The importance of tho proper
treatment can therefore be readily
appreciated. But no good what?
ever can bo expected from local
applications, ns such treatment
never did cure Catarrh, and never,
"I had such a severe case of Catarrh
that I lost ray hearing in one ear, and
part of the bono in my noso sloughed
off. I was constantly treated with
sprays and washes, but each winter
the disease seemed to have a firmer
hold on me. 1 hud finally been de?
clared incurable when 1 decided to
try S. S. R. It seemed to get right at
tho sent of the disease, and cured ma
permanently, for I hayo had no touch
of Catarrh for seven years.
"Mns. JoSKPniNK Poluim,,
"Duo West, S. C."
Thoso who have had the first
lief and found only disappoint?
ment in local treatment will find
it wiso to waste no further time
on sprays, Washes, inhaling mix?
tures, etc., which are only tempo?
rary and can not anve them from
Consumption. Catarrh is a deep
seated blood disease. S. S. S. is
the only remedy which can reach
the very bottom of the disease
and euro it permanently.
Books sent free by tho Swift
Specific Company, Atlanta, Ca.
t ouch of Catarrh
?? ill saveondless
i iVering by tak
ig the right
remedy ?t the
a who have for
,. years sought re
la token i>y these who continually l>ny
tin- cheapest of everything, it isn't ilio
rulo that the highest prices must he paid
to i-'t Mi< best dental work?but the kind
you should buy nnturaMy a sts 11 little
more than Ihe kind you don't want at
any orlcc?and Will certain!,? bo worth
many ttnue th<?difference, Let tis ex?
amine your teeth?tell yoti what they re?
quire?and what our nh'irges will be for
the work. It will n01 cost anything to
ndvlsd with us about It?and y..u con ho
whore you think best for the work-hut
"Nswest Discovary" Painless Extraction.
N^w York Dental Rooms Only
J34, Clor. Main and Talbot Sts..
X to 0; Sundays. 10 to 1.
To Rock a Cradle or Run an Cre Crusher
?IRGINI? ELECTRIC CO.
OLE A RING SALE
362 Main eStreet.
The above siiln includes the. folio Wing:
Blanket.fi, Bed Oomfortei.-, Capes, Cloaks,
and Children's Reefors,Flannclette Wrap?
pers, ladles' and Children's Woolen Un
1 have a fow Man's Woolen Underwear
and Flannel Overshirts, which i <-_wjjj
class out at prime coat in order to crt
reom for Spring Coo,is, of which 1 have
already purchased a lame line, if you are
!i. need of any of tho above winter goods
it will pay yon to call here before pur?
362 Main Street.
SIGN OF THE GILT BALL.
ed to his nost nnd three days before
the primary in a signed editorial came
out for Ellerbee, promising tho local
option nnd license ndvocnies that II
would bo to their Interest to support
him. The second primary resulted in a
scant majority for Ellerbee. Efforts to
draw an explanation from the State
, newspaper were unsuccessful. It asked
j its friends to awair the meeting of the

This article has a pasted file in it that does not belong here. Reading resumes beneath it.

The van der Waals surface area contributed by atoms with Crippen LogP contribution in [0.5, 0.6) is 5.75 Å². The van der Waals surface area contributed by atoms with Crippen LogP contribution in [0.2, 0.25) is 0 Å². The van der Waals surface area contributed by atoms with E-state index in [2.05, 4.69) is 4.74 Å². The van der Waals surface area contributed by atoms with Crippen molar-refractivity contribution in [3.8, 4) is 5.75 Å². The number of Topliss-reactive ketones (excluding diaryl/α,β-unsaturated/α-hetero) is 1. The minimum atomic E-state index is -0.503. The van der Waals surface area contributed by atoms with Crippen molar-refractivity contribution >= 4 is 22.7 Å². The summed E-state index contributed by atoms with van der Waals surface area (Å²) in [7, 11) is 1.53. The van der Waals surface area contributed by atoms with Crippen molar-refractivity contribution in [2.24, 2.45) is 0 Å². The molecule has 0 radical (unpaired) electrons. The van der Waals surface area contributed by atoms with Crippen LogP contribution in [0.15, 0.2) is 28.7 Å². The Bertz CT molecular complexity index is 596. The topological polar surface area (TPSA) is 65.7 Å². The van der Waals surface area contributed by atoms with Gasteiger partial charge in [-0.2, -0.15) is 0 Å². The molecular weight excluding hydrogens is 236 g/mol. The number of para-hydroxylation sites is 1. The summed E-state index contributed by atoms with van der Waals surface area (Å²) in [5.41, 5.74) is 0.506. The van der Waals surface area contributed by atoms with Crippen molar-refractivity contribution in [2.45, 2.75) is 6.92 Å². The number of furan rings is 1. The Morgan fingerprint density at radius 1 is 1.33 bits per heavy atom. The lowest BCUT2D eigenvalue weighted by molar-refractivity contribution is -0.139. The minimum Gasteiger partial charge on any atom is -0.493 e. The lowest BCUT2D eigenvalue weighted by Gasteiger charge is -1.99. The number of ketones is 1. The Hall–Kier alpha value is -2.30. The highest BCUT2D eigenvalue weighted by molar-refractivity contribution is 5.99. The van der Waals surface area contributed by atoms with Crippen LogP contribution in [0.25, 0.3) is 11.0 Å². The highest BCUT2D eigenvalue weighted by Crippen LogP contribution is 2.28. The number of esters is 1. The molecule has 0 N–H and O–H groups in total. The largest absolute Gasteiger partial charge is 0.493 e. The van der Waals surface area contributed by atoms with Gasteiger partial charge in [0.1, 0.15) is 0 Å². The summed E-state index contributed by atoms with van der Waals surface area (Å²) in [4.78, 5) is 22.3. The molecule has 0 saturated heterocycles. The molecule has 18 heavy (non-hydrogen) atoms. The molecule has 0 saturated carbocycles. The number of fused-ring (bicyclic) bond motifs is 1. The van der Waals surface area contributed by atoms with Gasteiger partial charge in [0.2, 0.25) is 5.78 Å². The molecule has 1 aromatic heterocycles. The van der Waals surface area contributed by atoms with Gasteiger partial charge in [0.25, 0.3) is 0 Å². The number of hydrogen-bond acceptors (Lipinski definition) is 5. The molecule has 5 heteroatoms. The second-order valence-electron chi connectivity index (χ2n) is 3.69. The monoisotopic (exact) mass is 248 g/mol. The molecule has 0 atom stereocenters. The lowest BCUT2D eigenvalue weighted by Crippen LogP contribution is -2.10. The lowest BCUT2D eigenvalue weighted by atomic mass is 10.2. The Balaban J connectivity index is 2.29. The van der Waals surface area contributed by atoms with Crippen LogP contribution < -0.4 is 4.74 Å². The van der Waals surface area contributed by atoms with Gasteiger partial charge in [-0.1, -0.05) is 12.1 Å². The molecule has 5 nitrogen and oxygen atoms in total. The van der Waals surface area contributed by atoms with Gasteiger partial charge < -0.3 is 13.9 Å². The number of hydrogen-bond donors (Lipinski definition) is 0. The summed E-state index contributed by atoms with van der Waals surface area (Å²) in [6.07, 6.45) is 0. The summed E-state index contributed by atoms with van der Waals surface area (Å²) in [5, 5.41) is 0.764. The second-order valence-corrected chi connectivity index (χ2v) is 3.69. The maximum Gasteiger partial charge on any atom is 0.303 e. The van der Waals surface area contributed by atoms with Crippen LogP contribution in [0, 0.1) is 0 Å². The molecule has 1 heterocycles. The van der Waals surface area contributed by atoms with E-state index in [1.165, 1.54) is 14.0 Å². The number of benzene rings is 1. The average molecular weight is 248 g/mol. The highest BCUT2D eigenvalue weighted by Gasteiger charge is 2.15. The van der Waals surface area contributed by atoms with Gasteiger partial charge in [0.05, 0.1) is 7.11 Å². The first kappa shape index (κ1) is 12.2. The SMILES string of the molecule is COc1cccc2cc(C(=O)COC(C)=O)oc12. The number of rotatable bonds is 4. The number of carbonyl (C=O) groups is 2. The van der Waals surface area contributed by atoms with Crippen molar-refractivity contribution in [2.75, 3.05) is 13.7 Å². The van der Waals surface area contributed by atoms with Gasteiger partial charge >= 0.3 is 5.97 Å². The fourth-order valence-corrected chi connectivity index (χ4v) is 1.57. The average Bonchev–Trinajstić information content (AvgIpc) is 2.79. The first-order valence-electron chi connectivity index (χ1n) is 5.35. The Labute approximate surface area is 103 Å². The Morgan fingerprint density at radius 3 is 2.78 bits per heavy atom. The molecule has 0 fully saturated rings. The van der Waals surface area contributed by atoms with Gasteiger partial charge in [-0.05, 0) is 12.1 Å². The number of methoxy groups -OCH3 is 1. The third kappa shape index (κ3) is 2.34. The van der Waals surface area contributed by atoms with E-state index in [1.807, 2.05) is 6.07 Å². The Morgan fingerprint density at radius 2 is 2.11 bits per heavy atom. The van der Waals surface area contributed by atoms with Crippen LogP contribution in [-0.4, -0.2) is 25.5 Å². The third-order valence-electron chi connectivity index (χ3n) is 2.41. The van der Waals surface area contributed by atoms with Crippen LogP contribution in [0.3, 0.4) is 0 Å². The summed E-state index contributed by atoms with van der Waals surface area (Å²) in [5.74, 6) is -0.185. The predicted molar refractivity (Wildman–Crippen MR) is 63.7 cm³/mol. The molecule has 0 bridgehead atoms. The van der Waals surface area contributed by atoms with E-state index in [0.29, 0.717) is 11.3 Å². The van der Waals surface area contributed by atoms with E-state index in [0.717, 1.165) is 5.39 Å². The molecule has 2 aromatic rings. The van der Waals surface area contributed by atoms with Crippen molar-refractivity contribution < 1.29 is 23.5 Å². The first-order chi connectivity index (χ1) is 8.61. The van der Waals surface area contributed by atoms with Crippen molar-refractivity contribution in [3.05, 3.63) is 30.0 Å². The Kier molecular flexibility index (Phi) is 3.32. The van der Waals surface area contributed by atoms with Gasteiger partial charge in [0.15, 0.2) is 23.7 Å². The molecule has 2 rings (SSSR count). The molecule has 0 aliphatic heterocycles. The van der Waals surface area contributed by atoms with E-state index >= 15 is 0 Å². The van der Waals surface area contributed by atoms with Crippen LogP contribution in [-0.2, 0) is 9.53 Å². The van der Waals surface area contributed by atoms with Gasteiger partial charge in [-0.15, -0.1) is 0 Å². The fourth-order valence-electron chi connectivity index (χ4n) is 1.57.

; Legislature. The Legislature convened
I to-day and Ooverr.or Eilerbee's mes
j sace ivns read. It suggested county
option between the dispensary and pro?
hibition system, but -with such onerous
conditions on counties voting for pro?
hibition as to dlseourare the adoption
! of that system. It ignored high lic
! ense altogether and made a long appeal
! for the maintenance nnd fortification eif
the. dispensary system.
ELLERPEE'S WRITTEN PLEDGE.
In the state newspaper to-morrow
Editor Gonzales will have a signed edl
! torlal printing - pledge in writing mad*
?y Governor Ellerbee before the second
primary that lie would recommend to
the Legislature that each county be
permitted to settle the Honor question
for i:s:-lf. nnd slating that he fully
concurred In the views held and ad?
vocated by the Slate as to the best so?
lution of the liquor question. This
pledge, he declares, was the condition
he exacted for the support of Governor
Ellerbee by bis newspaper, when the
Qoveroor pledged for such support, and
has been held by him for public justifi?
cation of ids course if the Governor
should break his word. The pledge
having been violated he prints it with
the remark lhat the Governor lias
proved himself to be a swindler as well
as a lair.
34 Granby St,, Columbia Building.
OFFICERS PRAISE BEEF.
WAR INVI3STIGA TINO COMMIS?
SI o X HEARS MORE TESTIMONY.
(^y Telegraph to the Virginian-Pilot.)
Washington, Jan. 10.?Lieutenant
Colonel Gallagher, "f the Commissary
the commissary depot at Shatter's
headquarters before Santiago reappear?
ed before the War Investigating Com?
mission to-day. During his incumben?
cy he said he issued about 380.000
pounds of refrigerator beef. It was
carefully inspected, and was all fine
meat. He said about 4.200 pounds of
beef was condemned by a board of
survey after it had reached the c.impd,
which were from two to six miles from
the transports. The meat condemned
deteriorated between ;he transport and
Captain James <'. Read, commissary
of suiwistcnce in the volunteers, who
served on the transports Massachusetts
and Mobile, dcsribed in d.-ta.il his .'X
perience on the Massachusetts, which
delivered a large cargo of refrigerator
beef to Porto ltie,> and Santiago. He
said the beef wan op board and in
course of delivery from July 2i.th to
September 22d. it was of fine quality,
and was perfectly good so long as wit?
ness had anything to do with It. He
said that for a month the refrigerator
on tho ship smelled very sweet and
appetizing. After that there was a
slight odor showing that it had begun
to deteriorate. It then was discolored
on the surface and somewhat bearded,
but with -i little trimming the meat
was perfectly good.